What’s your diabetes knowledge?
Indicate whether the following statements are true or false.
- Glucose is found in blood only.
- Insulin is a hormone normally released into the blood after eating.
- Type 1 diabetes is a lifestyle disease.
- In type 2 diabetes, the body may stop responding to insulin properly.
- Being overweight does not increase the risk of type 2 diabetes.
- You can develop type 2 diabetes without experiencing obvious symptoms.
- Type 2 diabetes increases the risk of cardiovascular disease.
- People with diabetes should avoid sugary food and drink.
- Type 2 diabetes always requires medication.
- Gestational diabetes goes away after pregnancy.
- Glucose is a sugar obtained from food and drink, and used by the body for energy.
- Insulin helps to move glucose from the food and drink we consume into cells for use as energy.
- Type 1 diabetes is an autoimmune condition in which pancreatic cells do not make insulin because they’ve been destroyed by the immune system. However, a healthful lifestyle is important in managing type 1 diabetes.
- Type 2 diabetes may be diagnosed if pancreatic cells do not make enough insulin (reduced insulin production), and/or insulin doesn’t work well, and/or the body does not respond to insulin properly (insulin resistance).
- Type 2 diabetes risk increases with overweight, obesity, and other lifestyle factors, including high blood pressure, insufficient physical activity and poor diet.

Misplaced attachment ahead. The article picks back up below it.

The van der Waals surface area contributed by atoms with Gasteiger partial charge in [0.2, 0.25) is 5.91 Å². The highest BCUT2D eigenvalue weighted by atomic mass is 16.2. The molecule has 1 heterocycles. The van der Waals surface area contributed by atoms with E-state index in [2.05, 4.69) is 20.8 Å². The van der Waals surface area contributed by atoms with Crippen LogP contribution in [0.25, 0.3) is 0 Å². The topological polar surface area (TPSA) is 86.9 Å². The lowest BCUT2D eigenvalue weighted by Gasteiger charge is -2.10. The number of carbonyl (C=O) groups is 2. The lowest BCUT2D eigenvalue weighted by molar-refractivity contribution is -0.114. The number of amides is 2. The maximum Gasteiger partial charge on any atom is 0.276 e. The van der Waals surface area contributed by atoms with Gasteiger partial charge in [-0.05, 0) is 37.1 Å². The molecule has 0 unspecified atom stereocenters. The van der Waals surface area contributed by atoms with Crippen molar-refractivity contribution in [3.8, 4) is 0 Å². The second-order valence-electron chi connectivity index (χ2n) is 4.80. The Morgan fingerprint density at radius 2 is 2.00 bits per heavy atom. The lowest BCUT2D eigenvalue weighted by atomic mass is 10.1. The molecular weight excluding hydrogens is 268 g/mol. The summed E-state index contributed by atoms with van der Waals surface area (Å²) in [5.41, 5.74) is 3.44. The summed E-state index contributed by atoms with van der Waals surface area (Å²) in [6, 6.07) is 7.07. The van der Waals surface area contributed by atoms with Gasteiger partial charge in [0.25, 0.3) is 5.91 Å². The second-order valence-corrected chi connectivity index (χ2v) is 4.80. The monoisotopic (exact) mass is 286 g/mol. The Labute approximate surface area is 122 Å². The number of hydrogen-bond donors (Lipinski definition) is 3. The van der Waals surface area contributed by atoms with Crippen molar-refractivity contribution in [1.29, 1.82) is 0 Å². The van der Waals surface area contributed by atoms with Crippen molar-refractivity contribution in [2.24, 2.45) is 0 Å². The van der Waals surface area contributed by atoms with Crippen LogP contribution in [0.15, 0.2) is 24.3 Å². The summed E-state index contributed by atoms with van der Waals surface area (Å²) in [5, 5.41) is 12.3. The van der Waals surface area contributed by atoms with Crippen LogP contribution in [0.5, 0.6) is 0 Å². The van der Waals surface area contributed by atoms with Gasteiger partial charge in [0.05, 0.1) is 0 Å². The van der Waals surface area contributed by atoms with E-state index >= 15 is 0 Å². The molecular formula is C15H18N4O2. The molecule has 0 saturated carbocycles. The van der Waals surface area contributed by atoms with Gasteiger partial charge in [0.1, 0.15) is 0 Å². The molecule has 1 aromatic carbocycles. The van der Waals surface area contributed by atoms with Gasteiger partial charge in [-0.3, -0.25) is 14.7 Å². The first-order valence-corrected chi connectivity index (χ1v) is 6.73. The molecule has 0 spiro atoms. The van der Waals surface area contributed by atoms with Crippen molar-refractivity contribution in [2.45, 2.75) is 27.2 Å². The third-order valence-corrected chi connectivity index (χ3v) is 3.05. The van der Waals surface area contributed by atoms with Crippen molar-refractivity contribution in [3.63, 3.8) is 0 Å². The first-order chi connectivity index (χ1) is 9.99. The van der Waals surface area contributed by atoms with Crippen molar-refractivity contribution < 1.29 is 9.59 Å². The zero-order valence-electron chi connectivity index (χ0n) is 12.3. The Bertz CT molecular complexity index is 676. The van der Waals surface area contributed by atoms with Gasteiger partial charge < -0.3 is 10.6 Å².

- A person can gradually develop type 2 diabetes symptoms, many of which are subtle, including increased thirst, hunger or urination, fatigue, blurred vision, and poor wound healing.
- Type 2 diabetes can change chemical substances in blood, resulting in narrowed or clogged blood vessels and, ultimately, cardiovascular disease.
- Although sugar can raise blood glucose levels, it can be consumed in moderation as part of a diabetes management plan.
- In some cases, people with type 2 diabetes can manage blood glucose levels without medication, but rather, by losing excess weight, exercising regularly and managing their diet, for example.
- Gestational diabetes is a form of diabetes that occurs during pregnancy and usually goes away afterwards. However, it can increase a woman’s risk of future type 2 diabetes.